Effectively managing student behavior is difficult and important work. It is critical for supporting students’ academic and socioemotional recovery after several years of pandemic-related disruptions to schooling. If we want to help schools create positive school climates and reduce student misbehavior, perhaps we should listen to what educators have been telling us they need.
Methodological notes: For these analyses, we used data from a survey we conducted with colleagues at the RAND Corporation in November 2021 using RAND’s nationally representative American School Leader Panel. For more details on the survey and the complete set of survey results, click here. We also used public use files from NCES’ School Pulse Panel May 2022 and November 2022 surveys, as well as data reported from the 2010, 2016, 2018, and 2020 administrations of the School Survey on Crime and Safety.
Rachel M. Perera is an alumna of the Pardee RAND Graduate School and a past employee of the RAND Corporation during which time she completed the majority of her contribution to this project. Perera remains an adjunct policy researcher with the RAND Corporation and received financial support from RAND to complete this project. The findings, interpretations, and conclusions in this report are solely those of the authors and do not represent positions or policies of the RAND Corporation, Brookings Institution, its officers, employees, or other donors. Brookings is committed to quality, independence, and impact in all of its work.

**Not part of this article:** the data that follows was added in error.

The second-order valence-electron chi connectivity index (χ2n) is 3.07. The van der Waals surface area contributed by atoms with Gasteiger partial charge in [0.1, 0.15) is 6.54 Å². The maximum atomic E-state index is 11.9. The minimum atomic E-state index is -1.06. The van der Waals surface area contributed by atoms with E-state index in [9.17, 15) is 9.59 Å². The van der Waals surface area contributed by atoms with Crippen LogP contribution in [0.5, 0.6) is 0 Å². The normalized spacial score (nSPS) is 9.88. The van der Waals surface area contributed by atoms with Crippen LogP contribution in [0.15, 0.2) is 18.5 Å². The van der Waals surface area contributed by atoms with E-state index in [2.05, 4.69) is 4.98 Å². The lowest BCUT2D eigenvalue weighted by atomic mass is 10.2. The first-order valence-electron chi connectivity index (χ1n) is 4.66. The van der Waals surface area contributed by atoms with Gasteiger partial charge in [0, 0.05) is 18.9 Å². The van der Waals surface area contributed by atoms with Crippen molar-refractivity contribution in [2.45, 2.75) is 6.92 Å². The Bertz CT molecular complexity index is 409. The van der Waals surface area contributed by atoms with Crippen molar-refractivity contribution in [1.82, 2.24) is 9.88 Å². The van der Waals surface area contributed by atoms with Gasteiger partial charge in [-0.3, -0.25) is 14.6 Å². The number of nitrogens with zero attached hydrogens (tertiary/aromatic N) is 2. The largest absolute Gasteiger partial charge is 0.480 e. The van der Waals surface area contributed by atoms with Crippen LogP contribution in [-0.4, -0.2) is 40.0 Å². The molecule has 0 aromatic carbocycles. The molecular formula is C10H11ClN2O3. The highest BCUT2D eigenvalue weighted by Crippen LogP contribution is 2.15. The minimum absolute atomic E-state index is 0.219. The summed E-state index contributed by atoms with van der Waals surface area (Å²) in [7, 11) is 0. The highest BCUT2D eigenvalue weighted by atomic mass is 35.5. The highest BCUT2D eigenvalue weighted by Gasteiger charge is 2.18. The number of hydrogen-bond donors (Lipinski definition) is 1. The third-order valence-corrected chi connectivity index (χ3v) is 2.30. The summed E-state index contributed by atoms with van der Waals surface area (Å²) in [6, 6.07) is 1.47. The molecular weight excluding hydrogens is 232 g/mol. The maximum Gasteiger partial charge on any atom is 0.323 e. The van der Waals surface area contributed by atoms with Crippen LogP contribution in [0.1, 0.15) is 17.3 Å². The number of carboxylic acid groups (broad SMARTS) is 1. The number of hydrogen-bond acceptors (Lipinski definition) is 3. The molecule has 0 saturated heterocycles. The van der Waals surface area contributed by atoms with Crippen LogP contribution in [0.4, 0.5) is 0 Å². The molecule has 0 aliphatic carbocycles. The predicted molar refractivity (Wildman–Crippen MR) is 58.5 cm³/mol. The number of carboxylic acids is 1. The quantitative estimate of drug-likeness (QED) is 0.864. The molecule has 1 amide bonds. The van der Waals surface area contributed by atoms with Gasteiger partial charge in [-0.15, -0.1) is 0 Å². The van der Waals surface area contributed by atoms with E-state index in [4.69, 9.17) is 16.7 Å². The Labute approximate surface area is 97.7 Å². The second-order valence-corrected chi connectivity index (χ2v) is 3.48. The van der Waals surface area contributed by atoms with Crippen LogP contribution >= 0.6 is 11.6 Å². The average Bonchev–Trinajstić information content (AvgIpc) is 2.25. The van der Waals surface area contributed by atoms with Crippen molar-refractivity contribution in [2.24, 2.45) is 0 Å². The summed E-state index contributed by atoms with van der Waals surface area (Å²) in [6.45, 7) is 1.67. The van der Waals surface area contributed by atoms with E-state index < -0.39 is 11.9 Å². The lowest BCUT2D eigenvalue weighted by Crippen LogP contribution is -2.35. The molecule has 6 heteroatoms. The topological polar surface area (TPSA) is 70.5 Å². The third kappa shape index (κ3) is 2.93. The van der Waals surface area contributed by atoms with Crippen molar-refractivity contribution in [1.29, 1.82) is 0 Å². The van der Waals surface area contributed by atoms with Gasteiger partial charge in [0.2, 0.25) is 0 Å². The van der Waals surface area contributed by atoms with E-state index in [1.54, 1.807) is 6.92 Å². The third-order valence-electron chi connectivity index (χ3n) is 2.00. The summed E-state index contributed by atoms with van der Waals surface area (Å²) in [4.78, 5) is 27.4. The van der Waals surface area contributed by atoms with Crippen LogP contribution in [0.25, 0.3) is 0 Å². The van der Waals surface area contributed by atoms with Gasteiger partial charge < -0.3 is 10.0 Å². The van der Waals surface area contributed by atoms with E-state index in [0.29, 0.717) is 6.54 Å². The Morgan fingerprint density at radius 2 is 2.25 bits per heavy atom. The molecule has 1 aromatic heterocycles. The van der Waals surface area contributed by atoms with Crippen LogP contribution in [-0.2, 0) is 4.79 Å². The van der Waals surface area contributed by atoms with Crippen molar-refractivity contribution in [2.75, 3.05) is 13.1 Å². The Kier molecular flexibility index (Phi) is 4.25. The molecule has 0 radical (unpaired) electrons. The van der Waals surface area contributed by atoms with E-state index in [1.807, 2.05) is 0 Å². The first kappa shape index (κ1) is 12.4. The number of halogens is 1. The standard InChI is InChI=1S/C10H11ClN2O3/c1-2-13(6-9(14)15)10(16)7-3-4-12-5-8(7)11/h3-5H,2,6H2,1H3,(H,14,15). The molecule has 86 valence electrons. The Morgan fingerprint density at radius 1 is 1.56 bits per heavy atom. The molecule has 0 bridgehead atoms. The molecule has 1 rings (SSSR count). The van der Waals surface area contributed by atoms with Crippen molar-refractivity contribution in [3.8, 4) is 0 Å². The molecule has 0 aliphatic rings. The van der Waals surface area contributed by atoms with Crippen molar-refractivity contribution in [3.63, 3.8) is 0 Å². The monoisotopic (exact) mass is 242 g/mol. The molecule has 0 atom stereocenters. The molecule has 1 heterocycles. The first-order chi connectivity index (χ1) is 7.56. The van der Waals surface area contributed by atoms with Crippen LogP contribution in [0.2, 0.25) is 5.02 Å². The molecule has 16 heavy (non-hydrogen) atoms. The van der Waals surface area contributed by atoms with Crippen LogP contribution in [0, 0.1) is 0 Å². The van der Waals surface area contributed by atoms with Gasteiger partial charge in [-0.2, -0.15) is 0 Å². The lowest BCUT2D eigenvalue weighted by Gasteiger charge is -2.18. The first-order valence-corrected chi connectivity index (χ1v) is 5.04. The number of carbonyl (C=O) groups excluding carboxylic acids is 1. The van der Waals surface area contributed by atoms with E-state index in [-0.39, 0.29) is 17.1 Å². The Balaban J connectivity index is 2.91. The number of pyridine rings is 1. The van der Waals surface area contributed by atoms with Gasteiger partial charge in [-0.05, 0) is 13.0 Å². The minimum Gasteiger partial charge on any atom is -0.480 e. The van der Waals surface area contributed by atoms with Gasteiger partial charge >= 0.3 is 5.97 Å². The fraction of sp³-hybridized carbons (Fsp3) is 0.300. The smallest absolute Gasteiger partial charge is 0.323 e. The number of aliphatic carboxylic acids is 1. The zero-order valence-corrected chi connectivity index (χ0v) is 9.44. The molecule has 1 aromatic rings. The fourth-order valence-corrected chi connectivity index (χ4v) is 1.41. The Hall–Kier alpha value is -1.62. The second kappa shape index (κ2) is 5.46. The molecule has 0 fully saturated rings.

We note there are some discrepancies in question wording across surveys. The survey question included on the November 2021 ASLP survey differs from the questions asked on the SSOCS and SPP. Specifically, the November 2021 ASLP survey question asked principals about factors related to their ability to reduce and prevent “troublesome behaviors.” Meanwhile, the SSOCS question asked principals about factors that limit their ability to “reduce or prevent crime,” and the SPP question asked principals about factors that limit their ability to “reduce or prevent disruptive behavioral issues, including crimes.” (Back to top)
Acknowledgements and disclosures
We gratefully acknowledge financial support for this project from RAND’s sponsored research program; funding for this research was provided by gifts from RAND supporters and income from RAND operations.